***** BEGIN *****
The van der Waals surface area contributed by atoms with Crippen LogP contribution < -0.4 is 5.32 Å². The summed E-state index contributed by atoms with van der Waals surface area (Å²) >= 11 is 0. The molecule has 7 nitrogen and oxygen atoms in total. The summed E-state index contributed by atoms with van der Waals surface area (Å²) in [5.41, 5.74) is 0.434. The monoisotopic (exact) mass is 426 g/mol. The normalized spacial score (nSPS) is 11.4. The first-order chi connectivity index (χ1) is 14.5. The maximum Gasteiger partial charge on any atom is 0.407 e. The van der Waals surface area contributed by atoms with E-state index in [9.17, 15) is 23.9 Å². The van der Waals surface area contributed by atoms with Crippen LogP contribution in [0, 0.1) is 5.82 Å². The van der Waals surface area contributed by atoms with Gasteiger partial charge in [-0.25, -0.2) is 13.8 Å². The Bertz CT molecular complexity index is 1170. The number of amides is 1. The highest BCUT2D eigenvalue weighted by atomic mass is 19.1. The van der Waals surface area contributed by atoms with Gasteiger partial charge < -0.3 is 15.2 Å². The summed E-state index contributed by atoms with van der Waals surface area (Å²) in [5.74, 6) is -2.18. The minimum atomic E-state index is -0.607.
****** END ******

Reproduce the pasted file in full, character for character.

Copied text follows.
The van der Waals surface area contributed by atoms with Crippen LogP contribution < -0.4 is 5.32 Å². The summed E-state index contributed by atoms with van der Waals surface area (Å²) >= 11 is 0. The molecule has 7 nitrogen and oxygen atoms in total. The summed E-state index contributed by atoms with van der Waals surface area (Å²) in [5.41, 5.74) is 0.434. The monoisotopic (exact) mass is 426 g/mol. The normalized spacial score (nSPS) is 11.4. The first-order chi connectivity index (χ1) is 14.5. The maximum Gasteiger partial charge on any atom is 0.407 e. The van der Waals surface area contributed by atoms with E-state index in [9.17, 15) is 23.9 Å². The van der Waals surface area contributed by atoms with Crippen LogP contribution in [0, 0.1) is 5.82 Å². The van der Waals surface area contributed by atoms with Gasteiger partial charge in [-0.25, -0.2) is 13.8 Å². The Bertz CT molecular complexity index is 1170. The number of amides is 1. The highest BCUT2D eigenvalue weighted by atomic mass is 19.1. The van der Waals surface area contributed by atoms with Gasteiger partial charge < -0.3 is 15.2 Å². The summed E-state index contributed by atoms with van der Waals surface area (Å²) in [5.74, 6) is -2.18. The minimum atomic E-state index is -0.607.